My soon-to-be-nephew is having his wedding at our house; he’s an event organizer (amongst other things) so this is his opportunity to create his (and my niece’s) ideal wedding …
… we were, of course, delighted to be able to lend our house.
As he was supervising the erection of the marquee over our tennis court and false flooring over the pool, we were chatting about wealth.
During the course of discussion, the subject came up of how much do you really … and, ideally … need?
What is the Perfect Number?
If you’ve been following my blog for a while, you will know that I’ve said that you need as much passive income as you need to live your Life’s Purpose.
Even without knowing your Life’s Purpose, though, I can still tell you roughly what your Perfect Number should be:
You should aim to live no better than your closest group of friends.
Let me explain with a personal example …
We have a long-standing group of friends.
We eat often eat together. We party together. We travel together.
Not always. Not only. But, often enough.
Now, how would you feel if you travel coach, most of your other friends travel coach, but one of your friends is always at the front of the plane?
How would you feel if you like to eat out at a mid-priced restaurant once every couple of weeks with your friends, but one of your friends is always trying to arrange 5-star dining? And, 5-star hotel’ing?
I think your friend would eventually price herself out of your group of friends.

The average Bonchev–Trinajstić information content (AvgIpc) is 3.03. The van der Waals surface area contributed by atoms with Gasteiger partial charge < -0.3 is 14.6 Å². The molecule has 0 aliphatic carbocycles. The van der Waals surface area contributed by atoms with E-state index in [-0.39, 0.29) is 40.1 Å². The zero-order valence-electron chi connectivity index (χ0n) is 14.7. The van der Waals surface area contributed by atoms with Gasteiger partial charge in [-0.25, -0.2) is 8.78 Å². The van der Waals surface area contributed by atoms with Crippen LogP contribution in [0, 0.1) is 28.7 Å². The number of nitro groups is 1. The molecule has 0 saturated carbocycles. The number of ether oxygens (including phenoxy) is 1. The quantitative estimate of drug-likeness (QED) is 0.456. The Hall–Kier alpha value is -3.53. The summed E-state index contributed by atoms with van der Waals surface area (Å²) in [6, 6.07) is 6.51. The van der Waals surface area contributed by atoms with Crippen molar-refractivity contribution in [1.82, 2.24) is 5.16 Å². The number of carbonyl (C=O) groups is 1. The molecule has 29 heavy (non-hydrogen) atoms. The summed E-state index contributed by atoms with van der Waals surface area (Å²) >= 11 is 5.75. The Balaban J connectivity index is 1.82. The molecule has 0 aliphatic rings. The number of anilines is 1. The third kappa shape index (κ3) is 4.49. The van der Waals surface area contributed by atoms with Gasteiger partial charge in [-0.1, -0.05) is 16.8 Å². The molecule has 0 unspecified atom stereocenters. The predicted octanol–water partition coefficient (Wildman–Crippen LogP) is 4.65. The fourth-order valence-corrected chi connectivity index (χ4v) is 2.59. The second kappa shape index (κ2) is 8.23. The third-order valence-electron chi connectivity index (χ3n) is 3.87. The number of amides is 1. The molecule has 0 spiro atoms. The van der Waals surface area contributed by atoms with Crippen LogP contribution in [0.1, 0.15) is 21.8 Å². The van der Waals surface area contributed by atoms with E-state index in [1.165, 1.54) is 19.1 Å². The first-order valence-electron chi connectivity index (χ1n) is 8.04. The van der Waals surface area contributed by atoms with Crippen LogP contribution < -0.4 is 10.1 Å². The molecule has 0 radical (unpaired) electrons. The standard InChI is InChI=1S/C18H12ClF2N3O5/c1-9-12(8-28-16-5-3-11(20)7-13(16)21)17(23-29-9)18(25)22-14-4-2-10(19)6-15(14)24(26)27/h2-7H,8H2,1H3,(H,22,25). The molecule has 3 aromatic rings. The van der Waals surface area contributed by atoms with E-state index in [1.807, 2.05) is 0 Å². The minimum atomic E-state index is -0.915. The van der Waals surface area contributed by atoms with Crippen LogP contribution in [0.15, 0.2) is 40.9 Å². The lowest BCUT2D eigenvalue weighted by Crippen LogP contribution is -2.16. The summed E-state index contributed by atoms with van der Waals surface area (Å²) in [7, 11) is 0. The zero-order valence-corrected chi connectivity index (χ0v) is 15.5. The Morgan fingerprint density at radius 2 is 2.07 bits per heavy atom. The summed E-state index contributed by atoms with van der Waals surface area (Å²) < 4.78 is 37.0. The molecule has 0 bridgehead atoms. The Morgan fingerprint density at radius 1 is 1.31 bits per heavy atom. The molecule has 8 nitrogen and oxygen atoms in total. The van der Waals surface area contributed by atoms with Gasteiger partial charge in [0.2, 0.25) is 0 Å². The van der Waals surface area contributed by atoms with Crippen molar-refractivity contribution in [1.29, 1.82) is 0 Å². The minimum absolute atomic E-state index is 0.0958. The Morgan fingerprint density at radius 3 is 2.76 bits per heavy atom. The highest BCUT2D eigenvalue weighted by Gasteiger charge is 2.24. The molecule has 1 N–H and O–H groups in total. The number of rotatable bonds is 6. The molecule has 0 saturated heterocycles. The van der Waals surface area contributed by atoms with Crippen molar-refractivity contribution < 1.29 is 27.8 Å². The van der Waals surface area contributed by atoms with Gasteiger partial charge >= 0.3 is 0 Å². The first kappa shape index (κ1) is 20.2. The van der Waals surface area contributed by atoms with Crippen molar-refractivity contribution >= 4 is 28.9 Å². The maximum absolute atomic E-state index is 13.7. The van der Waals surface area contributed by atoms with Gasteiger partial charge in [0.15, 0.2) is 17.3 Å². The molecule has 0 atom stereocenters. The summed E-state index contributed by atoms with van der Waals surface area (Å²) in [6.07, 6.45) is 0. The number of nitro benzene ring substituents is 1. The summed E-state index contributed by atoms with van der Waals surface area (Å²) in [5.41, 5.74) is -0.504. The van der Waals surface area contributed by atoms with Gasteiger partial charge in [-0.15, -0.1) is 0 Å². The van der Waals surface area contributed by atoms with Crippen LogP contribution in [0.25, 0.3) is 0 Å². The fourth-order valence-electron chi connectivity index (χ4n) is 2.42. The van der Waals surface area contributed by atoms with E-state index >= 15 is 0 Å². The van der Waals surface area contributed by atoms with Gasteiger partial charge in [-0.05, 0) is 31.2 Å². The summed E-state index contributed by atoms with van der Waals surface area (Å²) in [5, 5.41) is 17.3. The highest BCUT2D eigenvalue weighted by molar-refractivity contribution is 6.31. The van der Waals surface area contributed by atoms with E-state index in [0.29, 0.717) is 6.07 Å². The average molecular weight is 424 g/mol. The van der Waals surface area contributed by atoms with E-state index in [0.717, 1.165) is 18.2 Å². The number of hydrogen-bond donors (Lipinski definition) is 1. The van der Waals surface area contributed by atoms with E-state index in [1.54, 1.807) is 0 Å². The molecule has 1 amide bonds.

Well, I am in danger of becoming that friend.
Our friends are all quite well-off, because they are all professionals (both husbands and wives) drawing great incomes for many years. All of our children privately school together, and vacations are now flying coach (with kids) or business class (without kids), staying at international 4-star resorts at least once, and probably twice, most years.
But, our house is clearly the best in the group. Our cars are the best (and, could be better, but I’m starting to realize that I should hold back a little). And, we could be flying business class (sometimes even international first class), and easily stay in 5-star hotels.
In short, we have to be careful not to make the difference obvious.
That’s why I told my nephew (to be) – as I am telling you now: aim to live no better (but, no worse) than your closest group of friends, assuming that you wish them to remain your friends.
I can add a little more:
– Aim to be towards the top of your circle in terms of sustainable annual income.
– Aim to have a buffer, so that you can maintain that standard even if something goes wrong.
[AJC: This is not the same as an emergency fund: this means, for example living on the same $50k p.a. as your friends, but actually earning $70k p.a.]
– Aim to be able to maintain that standard of living (with buffer) when you begin to live Life After Work.
– Make sure that your Life After Work (i.e. very early retirement) makes you still ‘look’ busy
[AJC: Sitting on a beach all day while your friends still 9-to-5 it 50 weeks a year will just as quickly put you in the ‘former friend’ category as flashing your cash]
So, how much money do you really need?
Step 1: Take what your friends are earning and add 20% buffer
Step 2: Multiply that by 20
Step 3: Add the amount remaining on your mortgage (or, what your mortgage would be if you bought one of the better houses owned by your friends)
Step 4: Add any additional ‘crazy money’ that you need for some of your ‘keep busy’ Life’s Purpose activities.